The process of infection control should begin before the patient arrives, during
preparation for clinical treatment. This reduces the risk for transmission of infectious
agents during patient care, makes the treatment session more efficient and the post
treatment infection control process easier and more effective.
- Remove unnecessary items and unused equipments from the operatory.
The operatory should be arranged to facilitate thorough cleaning following each
Use prearranged tray set-ups for routine or frequently performed procedures whenever
Preplan the materials needed during treatment. Set out all instruments, medications
and impression materials needed. This includes individually sterilized bur blocks
with only those burs needed for the procedure. Also put out a rubber dam setup if
one will be needed.
Use disposable items and unit-dose materials whenever possible. The use of disposable
items saves time during cleanup and decontamination. Disposables also solve the
problem of decontaminating hard-to-clean items such as the saliva ejector.
Identify equipment and surfaces that will become contaminated during treatment.
Use a barrier. to prevent contamination of these surfaces and items or to disinfect
them after treatment.
The decision to use barriers or chemical disinfection should be based on individual
circumstances. Barriers are quick and easy to use, and can be readily changed, but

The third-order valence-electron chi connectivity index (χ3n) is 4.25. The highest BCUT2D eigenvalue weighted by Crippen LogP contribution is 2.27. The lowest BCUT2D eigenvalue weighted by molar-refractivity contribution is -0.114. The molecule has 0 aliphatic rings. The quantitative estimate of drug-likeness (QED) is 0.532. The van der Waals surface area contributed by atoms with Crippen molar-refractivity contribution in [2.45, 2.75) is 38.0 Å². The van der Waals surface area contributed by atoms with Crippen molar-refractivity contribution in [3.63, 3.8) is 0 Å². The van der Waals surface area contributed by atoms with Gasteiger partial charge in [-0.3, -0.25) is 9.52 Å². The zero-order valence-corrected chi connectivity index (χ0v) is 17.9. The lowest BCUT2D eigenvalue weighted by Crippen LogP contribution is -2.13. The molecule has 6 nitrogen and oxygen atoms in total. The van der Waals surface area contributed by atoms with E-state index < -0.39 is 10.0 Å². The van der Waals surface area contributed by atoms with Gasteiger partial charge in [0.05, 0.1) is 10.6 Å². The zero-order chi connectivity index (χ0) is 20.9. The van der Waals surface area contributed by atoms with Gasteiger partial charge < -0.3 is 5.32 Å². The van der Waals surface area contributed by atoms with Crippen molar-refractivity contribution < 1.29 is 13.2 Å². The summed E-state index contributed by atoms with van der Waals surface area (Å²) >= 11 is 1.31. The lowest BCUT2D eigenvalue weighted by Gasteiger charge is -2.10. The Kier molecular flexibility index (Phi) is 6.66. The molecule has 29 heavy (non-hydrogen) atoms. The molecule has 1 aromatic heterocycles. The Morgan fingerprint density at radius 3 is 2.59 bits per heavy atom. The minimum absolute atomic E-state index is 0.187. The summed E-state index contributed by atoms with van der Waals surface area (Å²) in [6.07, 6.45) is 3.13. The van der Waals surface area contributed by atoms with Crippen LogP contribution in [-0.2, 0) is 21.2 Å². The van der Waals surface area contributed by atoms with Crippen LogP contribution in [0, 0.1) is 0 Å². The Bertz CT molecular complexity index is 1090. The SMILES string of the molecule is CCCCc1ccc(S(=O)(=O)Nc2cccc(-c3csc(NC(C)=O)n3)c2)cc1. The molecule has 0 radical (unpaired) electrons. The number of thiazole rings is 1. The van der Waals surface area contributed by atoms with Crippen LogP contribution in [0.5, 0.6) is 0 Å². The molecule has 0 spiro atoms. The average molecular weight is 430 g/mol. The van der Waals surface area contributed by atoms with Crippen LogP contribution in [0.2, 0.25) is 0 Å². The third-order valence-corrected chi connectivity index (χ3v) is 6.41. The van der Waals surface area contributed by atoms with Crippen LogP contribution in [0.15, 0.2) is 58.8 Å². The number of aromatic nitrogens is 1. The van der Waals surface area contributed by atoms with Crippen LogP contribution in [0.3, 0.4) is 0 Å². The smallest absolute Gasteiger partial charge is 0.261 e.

may be more expensive than chemical disinfection.
Disinfectants are generally less expensive and are easy to use on flat surfaces,
but they may stain or corrode some materials, may be toxic and are difficult to
use effectively on rough and odd-shaped surfaces.
If barriers are chosen, a number of readily available materials can be used. These
include plastic wraps, aluminum foil, impervious backed paper and commercially available
polyethylene sheets and tubing.
Cover light handles with plastic wrap or aluminum foil. These are available commercially
and some manufacturers offer removable light handle attachments that can be disinfected
Cover the back of chair with a polyethylene bag to protect the headrest, protect
the control buttons with plastic wrap and the arms of the chair with polyethylene
- Cover counter tops with plastic laminated paper.
Protect the hoses to the air-water syringe, saliva ejector, high- speed evacuator
and handpieces with polyethylene tubing.
Set up radiographs for viewing and reviewing patient records before initiating the
treatment. Entries into the record should be made before putting the gloves on or
after they have been removed and hands have been washed. Do not make computer entries
during treatment unless the equipment has been barrier protected.
Follow manufacturer's directions for care and maintenance of water lines. Patient
material (e.g. oral microorganisms, blood, saliva) can enter the dental water system
during patient treatment. Dental devices connected to the dental unit water system
should be operated to discharge water and air for a minimum of 20-30 seconds between
patients. This procedure flushes out any patient material that might have entered
the turbine, air and waterlines.
All personnel involved in patient care should prepare themselves for the incoming
patient. This includes the use of personal protective equipment (gown, eyewear,
mask, gloves) and hand washing.